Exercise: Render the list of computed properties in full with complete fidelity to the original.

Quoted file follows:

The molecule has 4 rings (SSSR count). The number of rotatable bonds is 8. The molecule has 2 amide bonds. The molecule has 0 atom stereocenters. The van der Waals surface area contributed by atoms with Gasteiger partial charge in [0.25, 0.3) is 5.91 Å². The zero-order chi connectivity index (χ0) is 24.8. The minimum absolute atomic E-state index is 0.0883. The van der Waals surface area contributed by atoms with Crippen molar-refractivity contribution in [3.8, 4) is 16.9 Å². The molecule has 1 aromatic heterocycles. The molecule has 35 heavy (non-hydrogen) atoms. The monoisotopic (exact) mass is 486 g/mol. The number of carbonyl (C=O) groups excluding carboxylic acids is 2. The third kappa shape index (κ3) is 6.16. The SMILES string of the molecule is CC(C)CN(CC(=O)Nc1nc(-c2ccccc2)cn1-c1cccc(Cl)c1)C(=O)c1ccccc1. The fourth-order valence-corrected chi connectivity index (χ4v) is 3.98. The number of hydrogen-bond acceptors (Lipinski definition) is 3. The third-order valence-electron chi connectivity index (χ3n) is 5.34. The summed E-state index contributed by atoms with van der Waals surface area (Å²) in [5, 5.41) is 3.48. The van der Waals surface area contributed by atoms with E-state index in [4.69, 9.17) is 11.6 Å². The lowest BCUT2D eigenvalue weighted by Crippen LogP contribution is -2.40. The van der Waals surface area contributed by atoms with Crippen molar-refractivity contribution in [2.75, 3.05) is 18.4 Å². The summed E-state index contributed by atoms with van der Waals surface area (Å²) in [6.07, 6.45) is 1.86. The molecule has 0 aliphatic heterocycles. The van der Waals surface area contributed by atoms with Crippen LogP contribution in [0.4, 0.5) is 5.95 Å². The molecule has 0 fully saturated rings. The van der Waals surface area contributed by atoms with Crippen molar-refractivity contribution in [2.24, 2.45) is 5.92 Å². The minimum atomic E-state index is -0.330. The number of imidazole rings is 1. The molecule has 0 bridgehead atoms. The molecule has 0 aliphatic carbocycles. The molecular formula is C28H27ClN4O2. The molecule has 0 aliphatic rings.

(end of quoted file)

The molecule has 4 rings (SSSR count). The number of rotatable bonds is 8. The molecule has 2 amide bonds. The molecule has 0 atom stereocenters. The van der Waals surface area contributed by atoms with Gasteiger partial charge in [0.25, 0.3) is 5.91 Å². The zero-order chi connectivity index (χ0) is 24.8. The minimum absolute atomic E-state index is 0.0883. The van der Waals surface area contributed by atoms with Crippen molar-refractivity contribution in [3.8, 4) is 16.9 Å². The molecule has 1 aromatic heterocycles. The molecule has 35 heavy (non-hydrogen) atoms. The monoisotopic (exact) mass is 486 g/mol. The number of carbonyl (C=O) groups excluding carboxylic acids is 2. The third kappa shape index (κ3) is 6.16. The SMILES string of the molecule is CC(C)CN(CC(=O)Nc1nc(-c2ccccc2)cn1-c1cccc(Cl)c1)C(=O)c1ccccc1. The fourth-order valence-corrected chi connectivity index (χ4v) is 3.98. The number of hydrogen-bond acceptors (Lipinski definition) is 3. The third-order valence-electron chi connectivity index (χ3n) is 5.34. The summed E-state index contributed by atoms with van der Waals surface area (Å²) in [5, 5.41) is 3.48. The van der Waals surface area contributed by atoms with E-state index in [4.69, 9.17) is 11.6 Å². The lowest BCUT2D eigenvalue weighted by Crippen LogP contribution is -2.40. The van der Waals surface area contributed by atoms with Crippen molar-refractivity contribution in [2.75, 3.05) is 18.4 Å². The summed E-state index contributed by atoms with van der Waals surface area (Å²) in [6.07, 6.45) is 1.86. The molecule has 0 aliphatic heterocycles. The van der Waals surface area contributed by atoms with Crippen LogP contribution in [0.4, 0.5) is 5.95 Å². The molecule has 0 fully saturated rings. The van der Waals surface area contributed by atoms with Crippen molar-refractivity contribution in [2.24, 2.45) is 5.92 Å². The minimum atomic E-state index is -0.330. The number of imidazole rings is 1. The molecule has 0 bridgehead atoms. The molecule has 0 aliphatic carbocycles. The molecular formula is C28H27ClN4O2. The molecule has 0 aliphatic rings.